Cleaning and caring for your wood flooring is simple.  But there are a few guidelines you should be aware of to keep your investment in tip-top shape.  If you ever have any questions regarding our products, maintenance, installation, cleaning and care DO reach out and ask us. We’re happy to help.

Visit Us: www.urbanfloor.com

Call Us Toll Free: (866) 75-URBAN (87226)

 

  • DO consult with an installer, the finisher or the manufacturer if there is any doubt of the kind of floor finish.
  • DO place mats and throw rugs at doorways, exteriors and interiors to help prevent the tracking of grit, dirt and sand.
  • DO put plastic or fabric-faced glides under the legs of furniture to prevent scuffing and scratching.
  • DO trim and file your pets claws regularly to help prevent small scratches.
  • DO place an area rug in front of the kitchen sink to catch water.
  • DO sweep, vacuum or dust mop.
  • DO clean spills with cloth, paper towel or napkins.
  • DO close curtains and blinds during the day when possible as direct sun exposure for an extended period of time can dry and/or fade natural wood.
  • DO maintain with a leading brand of prefinished hardwood floor cleaner.*
  • DON’T move heavy furniture without protecting wood flooring by slipping a piece of cloth or pile under the legs or covering each leg.
  • DON’T ever wet-mop a wood floor; standing water can dull the finish, damage the wood and leave a discoloring residue.
  • DON’T  wear cleats, sports shoes and high heels on your wood floors as they can dent any floor surface.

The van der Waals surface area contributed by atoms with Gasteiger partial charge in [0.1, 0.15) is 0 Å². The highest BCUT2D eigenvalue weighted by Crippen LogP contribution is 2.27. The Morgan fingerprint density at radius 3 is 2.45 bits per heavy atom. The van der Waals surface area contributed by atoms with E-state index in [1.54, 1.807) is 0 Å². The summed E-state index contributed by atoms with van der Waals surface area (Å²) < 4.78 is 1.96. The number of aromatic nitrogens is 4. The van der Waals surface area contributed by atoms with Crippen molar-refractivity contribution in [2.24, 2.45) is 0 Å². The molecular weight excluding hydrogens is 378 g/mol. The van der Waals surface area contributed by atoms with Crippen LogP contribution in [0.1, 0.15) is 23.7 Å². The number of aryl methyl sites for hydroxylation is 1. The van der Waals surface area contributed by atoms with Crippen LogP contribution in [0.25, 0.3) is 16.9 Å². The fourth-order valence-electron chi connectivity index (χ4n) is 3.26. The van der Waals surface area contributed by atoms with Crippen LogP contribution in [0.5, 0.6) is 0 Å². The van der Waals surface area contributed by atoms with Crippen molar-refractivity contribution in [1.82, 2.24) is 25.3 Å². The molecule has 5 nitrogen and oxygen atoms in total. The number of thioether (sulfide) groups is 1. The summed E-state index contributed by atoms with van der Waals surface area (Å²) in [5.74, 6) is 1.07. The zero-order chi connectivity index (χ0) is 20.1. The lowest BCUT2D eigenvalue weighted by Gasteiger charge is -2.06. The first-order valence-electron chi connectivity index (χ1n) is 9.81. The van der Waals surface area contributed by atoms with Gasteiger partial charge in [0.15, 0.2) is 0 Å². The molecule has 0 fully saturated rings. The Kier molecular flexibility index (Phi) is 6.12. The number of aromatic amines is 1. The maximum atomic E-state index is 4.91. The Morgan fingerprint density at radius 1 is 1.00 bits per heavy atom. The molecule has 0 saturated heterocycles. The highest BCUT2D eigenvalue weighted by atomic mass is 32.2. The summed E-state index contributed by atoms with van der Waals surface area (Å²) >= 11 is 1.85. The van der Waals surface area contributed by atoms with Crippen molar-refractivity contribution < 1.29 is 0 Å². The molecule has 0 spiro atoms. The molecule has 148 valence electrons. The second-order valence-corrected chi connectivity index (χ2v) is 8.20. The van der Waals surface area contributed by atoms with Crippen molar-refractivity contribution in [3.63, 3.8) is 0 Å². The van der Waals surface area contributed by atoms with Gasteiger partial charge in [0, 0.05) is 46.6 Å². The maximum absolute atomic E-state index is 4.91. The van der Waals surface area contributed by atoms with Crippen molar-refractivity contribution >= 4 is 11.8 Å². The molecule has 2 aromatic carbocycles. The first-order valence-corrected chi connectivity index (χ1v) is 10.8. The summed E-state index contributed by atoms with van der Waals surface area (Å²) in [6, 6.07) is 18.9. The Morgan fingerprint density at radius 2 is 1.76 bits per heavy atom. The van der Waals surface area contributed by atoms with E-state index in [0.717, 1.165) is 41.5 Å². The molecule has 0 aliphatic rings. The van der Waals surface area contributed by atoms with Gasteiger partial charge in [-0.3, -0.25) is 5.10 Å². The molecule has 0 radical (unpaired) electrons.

• DON’T allow abrasives such as sand and glass to sit on your floor as they can damage your floors finish.  Sweep or vacuum regularly.
  • DON’T use oil base soaps.

PROTECT YOUR FLOOR INVESTMENT

Hardwood floors are a lifetime investment and you have spent a considerable amount of money to add value to your home. The first thing you should understand about caring for your new floor is that you are not actually cleaning the wood. You are actually cleaning the polyurethane. The wood is beneath a protective layer of polyurethane. It is important to keep this protective coating in good condition to protect the wood. Routine maintenance should include protecting the surface finish from moisture and heavy wear, which creates scratches.

*Urbanfloor recommends Bona® cleaning products. Bona (also known as BonaKemi®) is widely regarded as the best cleaning solution available.

DISCLAIMER

Urbanfloor is not related or affiliated with BonaKemi USA, Inc., and does not gain any monetary benefit by referring Bona® products. Recommendations are voluntary and solely based on our own experience. Bona® and BonaKemi USA, Inc. are registered trademarks of their respective owners.